Setting up sustainability and ESG committees on boards are “absolutely essential” to support the organisation’s ESG initiatives, according to Andrea Abrahams, advisor on net zero and carbon markets.
Speaking at this year’s City and Financial Global Virtual Summit, Abrahams said due to the broadness of topics that fall under ESG, such as diversity, inclusion and biodiversity, it’s “really important to have a standalone committee to focus on that”.
Catherine Howarth, CEO at ShareAction, added that climate competent boards and programs of learning to understand the ESG space and terminology are “critical”.
Boards should “self-examine” whether they have the right skills or need to hire people to manage what are becoming “pressing new risks that need not just the right strategy setting but the right oversight of execution”.
Howarth added, that shareholders should “have the confidence that the boards have the right skills on them” to execute company set ESG-related targets.
Andy Griffiths, executive director at The Investor Forum said that many investors and stakeholders have an “external perspective” of the company so the boardroom should be a “safe space to have a tangible and open conversation” around climate.
“[Organisations] need to provide the outside world with enough evidence that we have confidence that we can trust them to get on with their responsibilities,” he added.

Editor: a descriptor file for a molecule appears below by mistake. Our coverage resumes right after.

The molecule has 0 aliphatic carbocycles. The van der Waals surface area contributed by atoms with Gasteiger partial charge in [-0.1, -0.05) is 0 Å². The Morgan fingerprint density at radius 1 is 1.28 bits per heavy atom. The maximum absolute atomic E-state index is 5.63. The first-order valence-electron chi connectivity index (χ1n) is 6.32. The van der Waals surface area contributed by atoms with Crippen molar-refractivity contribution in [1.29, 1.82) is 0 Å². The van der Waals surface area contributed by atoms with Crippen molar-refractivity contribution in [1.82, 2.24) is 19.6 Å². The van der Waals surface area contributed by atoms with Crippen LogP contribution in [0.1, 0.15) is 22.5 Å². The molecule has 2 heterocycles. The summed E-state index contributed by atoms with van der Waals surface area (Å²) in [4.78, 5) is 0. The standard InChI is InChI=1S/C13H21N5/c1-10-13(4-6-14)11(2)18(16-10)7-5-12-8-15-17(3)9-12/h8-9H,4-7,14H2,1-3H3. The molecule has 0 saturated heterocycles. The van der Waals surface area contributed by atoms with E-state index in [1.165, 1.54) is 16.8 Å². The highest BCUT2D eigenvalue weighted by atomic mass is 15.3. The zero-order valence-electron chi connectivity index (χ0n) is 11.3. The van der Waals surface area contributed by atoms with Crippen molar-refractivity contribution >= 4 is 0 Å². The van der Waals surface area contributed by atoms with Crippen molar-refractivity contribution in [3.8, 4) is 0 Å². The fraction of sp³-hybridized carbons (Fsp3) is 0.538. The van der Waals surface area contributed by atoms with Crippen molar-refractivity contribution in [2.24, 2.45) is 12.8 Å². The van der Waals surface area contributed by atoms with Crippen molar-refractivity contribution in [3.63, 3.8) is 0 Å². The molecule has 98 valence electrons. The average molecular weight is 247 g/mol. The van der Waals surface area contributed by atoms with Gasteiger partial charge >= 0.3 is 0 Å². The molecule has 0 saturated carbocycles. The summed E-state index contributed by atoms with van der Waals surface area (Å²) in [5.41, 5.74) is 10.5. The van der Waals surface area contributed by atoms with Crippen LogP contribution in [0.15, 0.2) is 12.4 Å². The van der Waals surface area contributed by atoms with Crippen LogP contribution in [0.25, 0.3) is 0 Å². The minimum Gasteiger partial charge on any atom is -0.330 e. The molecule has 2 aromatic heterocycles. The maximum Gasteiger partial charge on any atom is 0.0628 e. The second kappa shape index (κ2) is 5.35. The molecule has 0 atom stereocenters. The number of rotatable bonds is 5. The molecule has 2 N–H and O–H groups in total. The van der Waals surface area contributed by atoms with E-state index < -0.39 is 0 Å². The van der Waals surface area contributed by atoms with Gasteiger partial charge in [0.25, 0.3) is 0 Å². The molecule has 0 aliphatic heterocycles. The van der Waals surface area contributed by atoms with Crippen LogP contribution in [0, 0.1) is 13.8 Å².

Scenario analysis key for establishing climate resilience
The pandemic has meant scenario analysis planning has become essential for companies’ ESG strategies and in “establishing resilience”, according to Ian Simm, CEO of Impax Asset Management.
“This is a highly uncertain outlook, in terms of where the world is heading from a climate perspective. So, developing scenarios in line with emerging good practice is really important to think outside the box as to what might happen to their business in lots of different circumstances.”
Stress testing the balance sheet and cashflow forecasts around transient climate response is also important, added Simm.
“[Boards] don’t need to reinvent the wheel to look at climate change, they can build on the tools that they have already been using,” he said.
“Boards should be looking at climate change in the context of their risk registers and thinking about other types of risk that fit into the same sort of enormous impact, high uncertainty, category of pandemics.”